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Introduction to the Object Relations Clinical Theory and Its Clinical Experiential Applications

12oct8:40 pmIntroduction to the Object Relations Clinical Theory and Its Clinical Experiential Applications

Event Details


This course introduces all candidates and students to the fundamental mental states that lie behind the Subjective Self development during the first three years of life, as well as during the mind’s reparation process in psychotherapeutic clinical treatment.

We enter this terrain through a poignant vision of Melanie Klein’s theory, highlighting her unique and universal psychic positions: the Paranoid-Schizoid Position and the Depressive Position. Thomas Ogden’s (1986) The Matrix of the Mind: Object Relations and the Psychoanalytic Dialogue will be used in this course as a roadmap.

Dr. Kavaler-Adler teaches all the chapters on Melanie Klein’s view of psychic “phantasy” and of the two psychic positions, where Ogden provides vivid clinical illustrations from his own practice.

She also comments on her own clinical case examples, and clinical case articles, as in the poetic birth of the passionate and related self in “Regrets for Daddy” from her 2013 book Anatomy of Regret: From Death Instinct to Reparation and Symbolization through Vivid Clinical Cases.

The vision of the main contributions of the British Object Relations theorists continues with chapters from The Matrix of the Mind that depict some of the primary and developmental theories of D. W. Winnicott. The original thinking of D.W. Winnicott in relation to the matrix of the mind residing in the “maternal matrix” is explored and demonstrated in clinical examples. Also, Winnicott’s unique vision of “potential space” is explicated.

Contrasts between Melanie Klein’s thinking and that of Winnicott are acknowledged, while the veritable truth that Winnicott was inspired by Klein in all his thinking is also acknowledged. Winnicott was outlining his contrasting view of the environment, and its evolution into the interpersonal realm that emerges through transitional space and transitional objects.

Winnicott’s view of the “holding environment” for both the mother of an infant and toddler and for the psychotherapist of a character disordered (“false self”) patient will also be part of the beginning exploration of Winnicott’s genius, as he combined the knowledge of being a pediatrician with that of being a psychoanalytic clinician with a developmental focus.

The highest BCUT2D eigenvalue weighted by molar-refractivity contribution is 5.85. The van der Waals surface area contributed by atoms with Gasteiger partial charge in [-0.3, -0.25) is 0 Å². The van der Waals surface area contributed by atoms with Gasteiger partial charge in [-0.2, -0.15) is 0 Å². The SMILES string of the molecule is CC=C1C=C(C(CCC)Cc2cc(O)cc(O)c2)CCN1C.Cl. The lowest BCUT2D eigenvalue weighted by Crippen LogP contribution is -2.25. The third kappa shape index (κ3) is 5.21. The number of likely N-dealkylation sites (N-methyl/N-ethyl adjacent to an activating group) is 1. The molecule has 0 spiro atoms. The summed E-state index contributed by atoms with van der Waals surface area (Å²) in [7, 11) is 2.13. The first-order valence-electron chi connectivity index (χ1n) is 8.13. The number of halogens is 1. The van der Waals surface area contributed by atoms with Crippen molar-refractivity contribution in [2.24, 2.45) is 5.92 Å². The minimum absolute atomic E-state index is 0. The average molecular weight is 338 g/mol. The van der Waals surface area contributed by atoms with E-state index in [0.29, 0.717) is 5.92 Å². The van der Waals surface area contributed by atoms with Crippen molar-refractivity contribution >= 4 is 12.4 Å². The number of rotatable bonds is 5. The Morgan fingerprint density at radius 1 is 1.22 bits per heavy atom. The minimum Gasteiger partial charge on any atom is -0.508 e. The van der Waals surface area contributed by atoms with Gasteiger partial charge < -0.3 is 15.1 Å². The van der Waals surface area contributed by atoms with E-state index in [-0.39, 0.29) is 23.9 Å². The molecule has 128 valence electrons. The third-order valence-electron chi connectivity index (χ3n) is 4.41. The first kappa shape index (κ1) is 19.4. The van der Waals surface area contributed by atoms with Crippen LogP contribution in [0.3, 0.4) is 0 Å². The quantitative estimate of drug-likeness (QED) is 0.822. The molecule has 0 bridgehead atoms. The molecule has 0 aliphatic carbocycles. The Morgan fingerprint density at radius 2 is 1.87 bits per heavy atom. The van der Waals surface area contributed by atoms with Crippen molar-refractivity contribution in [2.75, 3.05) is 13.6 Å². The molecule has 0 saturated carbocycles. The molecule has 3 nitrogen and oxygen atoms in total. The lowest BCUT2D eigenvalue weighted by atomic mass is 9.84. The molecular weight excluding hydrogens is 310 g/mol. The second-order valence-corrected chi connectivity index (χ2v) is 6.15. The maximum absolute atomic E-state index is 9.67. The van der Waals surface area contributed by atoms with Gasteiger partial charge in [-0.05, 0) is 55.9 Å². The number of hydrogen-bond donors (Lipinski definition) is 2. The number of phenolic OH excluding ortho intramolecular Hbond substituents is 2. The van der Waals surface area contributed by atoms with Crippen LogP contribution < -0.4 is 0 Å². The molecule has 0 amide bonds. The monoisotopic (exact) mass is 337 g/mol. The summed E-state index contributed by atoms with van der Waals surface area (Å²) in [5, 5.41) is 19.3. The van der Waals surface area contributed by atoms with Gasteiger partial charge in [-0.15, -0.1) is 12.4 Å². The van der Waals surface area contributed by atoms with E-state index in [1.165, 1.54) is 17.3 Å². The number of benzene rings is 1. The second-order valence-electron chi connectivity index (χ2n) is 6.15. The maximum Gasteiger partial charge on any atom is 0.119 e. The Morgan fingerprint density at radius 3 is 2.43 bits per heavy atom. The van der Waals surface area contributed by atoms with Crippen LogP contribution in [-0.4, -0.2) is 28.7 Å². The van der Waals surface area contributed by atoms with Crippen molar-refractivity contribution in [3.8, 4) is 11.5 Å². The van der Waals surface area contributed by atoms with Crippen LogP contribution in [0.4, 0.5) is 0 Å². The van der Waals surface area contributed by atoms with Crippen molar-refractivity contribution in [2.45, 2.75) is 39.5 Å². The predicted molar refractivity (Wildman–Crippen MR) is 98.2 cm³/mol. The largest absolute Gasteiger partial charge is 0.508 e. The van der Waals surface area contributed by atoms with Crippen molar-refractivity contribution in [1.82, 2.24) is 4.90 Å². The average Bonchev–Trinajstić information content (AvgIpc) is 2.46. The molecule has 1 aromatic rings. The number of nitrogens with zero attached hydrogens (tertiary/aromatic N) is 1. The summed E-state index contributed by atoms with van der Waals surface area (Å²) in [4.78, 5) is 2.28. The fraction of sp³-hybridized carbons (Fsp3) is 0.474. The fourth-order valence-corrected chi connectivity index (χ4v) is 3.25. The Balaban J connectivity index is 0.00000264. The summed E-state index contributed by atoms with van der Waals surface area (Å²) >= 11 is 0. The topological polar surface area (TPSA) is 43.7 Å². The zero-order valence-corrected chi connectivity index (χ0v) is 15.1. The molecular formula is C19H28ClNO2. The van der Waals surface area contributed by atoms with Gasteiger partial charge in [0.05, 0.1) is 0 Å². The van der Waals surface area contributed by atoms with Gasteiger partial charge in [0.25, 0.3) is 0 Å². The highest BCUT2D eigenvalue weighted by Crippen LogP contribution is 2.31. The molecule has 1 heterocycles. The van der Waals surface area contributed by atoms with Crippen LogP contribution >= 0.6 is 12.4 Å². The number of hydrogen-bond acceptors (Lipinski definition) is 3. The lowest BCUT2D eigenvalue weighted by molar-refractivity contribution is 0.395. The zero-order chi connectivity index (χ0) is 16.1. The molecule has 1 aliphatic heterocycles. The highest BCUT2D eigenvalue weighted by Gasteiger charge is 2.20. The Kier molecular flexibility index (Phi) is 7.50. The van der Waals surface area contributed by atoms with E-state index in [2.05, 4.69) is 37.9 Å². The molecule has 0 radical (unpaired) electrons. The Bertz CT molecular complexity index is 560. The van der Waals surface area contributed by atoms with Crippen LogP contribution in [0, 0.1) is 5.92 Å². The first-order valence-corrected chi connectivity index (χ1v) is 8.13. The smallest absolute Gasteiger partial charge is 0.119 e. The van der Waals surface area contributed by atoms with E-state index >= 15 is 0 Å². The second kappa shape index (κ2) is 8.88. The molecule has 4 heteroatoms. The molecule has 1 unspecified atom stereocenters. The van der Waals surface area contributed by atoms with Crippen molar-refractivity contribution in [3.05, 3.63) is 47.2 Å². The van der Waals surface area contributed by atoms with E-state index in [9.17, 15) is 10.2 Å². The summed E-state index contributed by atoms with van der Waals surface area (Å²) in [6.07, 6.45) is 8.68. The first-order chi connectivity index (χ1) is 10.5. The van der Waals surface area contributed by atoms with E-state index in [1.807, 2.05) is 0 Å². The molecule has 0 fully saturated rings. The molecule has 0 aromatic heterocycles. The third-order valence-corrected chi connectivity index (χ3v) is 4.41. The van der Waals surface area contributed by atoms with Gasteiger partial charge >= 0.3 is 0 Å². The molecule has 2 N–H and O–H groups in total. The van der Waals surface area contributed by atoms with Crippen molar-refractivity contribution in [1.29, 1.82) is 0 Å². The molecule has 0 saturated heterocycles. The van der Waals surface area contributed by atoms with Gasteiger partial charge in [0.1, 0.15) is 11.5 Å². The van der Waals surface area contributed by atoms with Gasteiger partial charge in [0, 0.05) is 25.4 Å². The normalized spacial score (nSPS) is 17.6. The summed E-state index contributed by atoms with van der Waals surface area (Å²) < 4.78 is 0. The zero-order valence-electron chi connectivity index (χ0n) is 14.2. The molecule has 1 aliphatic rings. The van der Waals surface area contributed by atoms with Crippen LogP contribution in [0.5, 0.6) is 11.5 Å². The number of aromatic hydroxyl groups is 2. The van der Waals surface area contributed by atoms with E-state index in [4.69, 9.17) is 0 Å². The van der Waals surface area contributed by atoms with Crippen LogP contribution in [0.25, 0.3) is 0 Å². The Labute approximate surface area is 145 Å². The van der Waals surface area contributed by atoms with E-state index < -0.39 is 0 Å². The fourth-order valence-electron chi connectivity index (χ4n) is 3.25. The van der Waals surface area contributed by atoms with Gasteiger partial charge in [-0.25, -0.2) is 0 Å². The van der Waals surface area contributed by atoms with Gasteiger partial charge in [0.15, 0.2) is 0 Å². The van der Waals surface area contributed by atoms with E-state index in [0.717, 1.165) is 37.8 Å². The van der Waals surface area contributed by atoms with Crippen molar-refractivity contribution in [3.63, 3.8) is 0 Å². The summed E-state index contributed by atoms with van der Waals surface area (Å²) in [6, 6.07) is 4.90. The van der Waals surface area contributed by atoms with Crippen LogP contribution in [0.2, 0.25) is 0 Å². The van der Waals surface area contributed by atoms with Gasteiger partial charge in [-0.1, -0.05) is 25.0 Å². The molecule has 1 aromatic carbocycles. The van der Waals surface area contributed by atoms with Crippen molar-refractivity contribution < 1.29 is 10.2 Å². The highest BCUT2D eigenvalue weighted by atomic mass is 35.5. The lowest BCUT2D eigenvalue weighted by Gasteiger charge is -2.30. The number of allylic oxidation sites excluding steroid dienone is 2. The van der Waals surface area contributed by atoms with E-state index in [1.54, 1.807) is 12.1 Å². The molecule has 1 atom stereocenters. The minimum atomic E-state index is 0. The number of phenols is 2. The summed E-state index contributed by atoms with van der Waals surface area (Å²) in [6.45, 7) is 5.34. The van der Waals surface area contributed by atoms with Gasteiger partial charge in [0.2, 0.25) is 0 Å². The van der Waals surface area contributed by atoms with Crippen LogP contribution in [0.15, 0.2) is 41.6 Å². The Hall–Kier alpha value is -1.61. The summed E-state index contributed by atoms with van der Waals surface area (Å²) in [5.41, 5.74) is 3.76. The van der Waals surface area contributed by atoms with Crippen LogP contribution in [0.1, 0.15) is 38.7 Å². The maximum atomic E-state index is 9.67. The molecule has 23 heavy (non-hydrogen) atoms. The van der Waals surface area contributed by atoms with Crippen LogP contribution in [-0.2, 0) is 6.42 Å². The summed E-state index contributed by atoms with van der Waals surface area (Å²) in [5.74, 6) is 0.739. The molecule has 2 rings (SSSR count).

The latter part of the course will relate to readings in Dr. Kavaler-Adler’s 2014 book The Klein-Winnicott Dialectic: Transformative New Metapsychology and Interactive Clinical Theory, related to these two primary British Object Relations theorists, enlarging the scope provided by Dr. Thomas Ogden.

This book introduces readers to the psychobiographies of Melanie Klein and D. W. Winnicott, illustrating how each of the mothers of these two theorists influenced the construction of their boldly contrasting, and yet clinically complementary theories. Chapters read for class will introduce students to the dramatic domination of Melanie Klein’s mother during her life, both literally (during her early life until her divorce and entrance into psychoanalysis with Karl Abraham), and then theoretically (during her later life as a psychoanalyst who pioneered psychoanalytic Object Relations).

Klein-Winnicott Dialectic book will also be used to show Dr. Kavaler-Adler’s clinical work that integrates major contributions of each of these two formidable and pioneering clinical theorists. This book helps students to understand how the combination of the contributions of Melanie Klein’s and of D. W. Winnicott’s clinical theory can provide for the most profound, healing, and transformative clinical work. Also, the combination of Winnicott’s view of “object survival” through the therapeutic “holding environment” and the therapeutic process of mourning, first written about by Melanie Klein, can be seen to initiate the “developmental mourning” process spoken about by Susan Kavaler-Adler in all her work.

The subjects of “transitional space” and of the transition from the paranoid-schizoid position to the depressive position are also addressed head on in the clinical chapters of The Klein-Winnicott Dialectic.

The students are encouraged to comment on the materials and to ask questions, as well as to share their own clinical experience, which creates a rich communal atmosphere.


Thursdays, October 12, 19, 26; November 2, 9, 16, 30; December 7; 14; 21, 2023 (8:40pm – 9:55pm)